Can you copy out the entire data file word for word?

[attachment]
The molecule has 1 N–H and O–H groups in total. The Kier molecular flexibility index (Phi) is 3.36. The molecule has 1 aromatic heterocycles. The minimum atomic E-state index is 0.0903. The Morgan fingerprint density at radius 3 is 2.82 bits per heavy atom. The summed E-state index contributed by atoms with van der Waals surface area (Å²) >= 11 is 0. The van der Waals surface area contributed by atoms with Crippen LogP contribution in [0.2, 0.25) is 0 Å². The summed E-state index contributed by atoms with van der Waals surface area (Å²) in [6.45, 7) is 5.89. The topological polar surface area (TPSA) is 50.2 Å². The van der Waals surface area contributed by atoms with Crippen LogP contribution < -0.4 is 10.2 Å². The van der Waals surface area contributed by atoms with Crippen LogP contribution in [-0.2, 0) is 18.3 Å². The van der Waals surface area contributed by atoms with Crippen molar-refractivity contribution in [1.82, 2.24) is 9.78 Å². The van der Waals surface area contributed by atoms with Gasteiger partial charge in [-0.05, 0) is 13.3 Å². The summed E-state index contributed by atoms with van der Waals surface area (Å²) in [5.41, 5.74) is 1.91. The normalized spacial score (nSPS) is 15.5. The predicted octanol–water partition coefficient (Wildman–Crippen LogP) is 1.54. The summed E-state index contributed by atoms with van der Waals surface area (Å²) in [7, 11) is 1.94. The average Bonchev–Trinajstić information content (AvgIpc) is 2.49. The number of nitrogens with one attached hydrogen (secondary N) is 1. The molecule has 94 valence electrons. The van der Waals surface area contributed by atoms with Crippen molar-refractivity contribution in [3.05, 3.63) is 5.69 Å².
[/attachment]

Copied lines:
The molecule has 1 N–H and O–H groups in total. The Kier molecular flexibility index (Phi) is 3.36. The molecule has 1 aromatic heterocycles. The minimum atomic E-state index is 0.0903. The Morgan fingerprint density at radius 3 is 2.82 bits per heavy atom. The summed E-state index contributed by atoms with van der Waals surface area (Å²) >= 11 is 0. The van der Waals surface area contributed by atoms with Crippen LogP contribution in [0.2, 0.25) is 0 Å². The summed E-state index contributed by atoms with van der Waals surface area (Å²) in [6.45, 7) is 5.89. The topological polar surface area (TPSA) is 50.2 Å². The van der Waals surface area contributed by atoms with Crippen LogP contribution < -0.4 is 10.2 Å². The van der Waals surface area contributed by atoms with Crippen LogP contribution in [-0.2, 0) is 18.3 Å². The van der Waals surface area contributed by atoms with Crippen molar-refractivity contribution in [1.82, 2.24) is 9.78 Å². The van der Waals surface area contributed by atoms with Gasteiger partial charge in [-0.05, 0) is 13.3 Å². The summed E-state index contributed by atoms with van der Waals surface area (Å²) in [5.41, 5.74) is 1.91. The normalized spacial score (nSPS) is 15.5. The predicted octanol–water partition coefficient (Wildman–Crippen LogP) is 1.54. The summed E-state index contributed by atoms with van der Waals surface area (Å²) in [7, 11) is 1.94. The average Bonchev–Trinajstić information content (AvgIpc) is 2.49. The number of nitrogens with one attached hydrogen (secondary N) is 1. The molecule has 94 valence electrons. The van der Waals surface area contributed by atoms with Crippen molar-refractivity contribution in [3.05, 3.63) is 5.69 Å².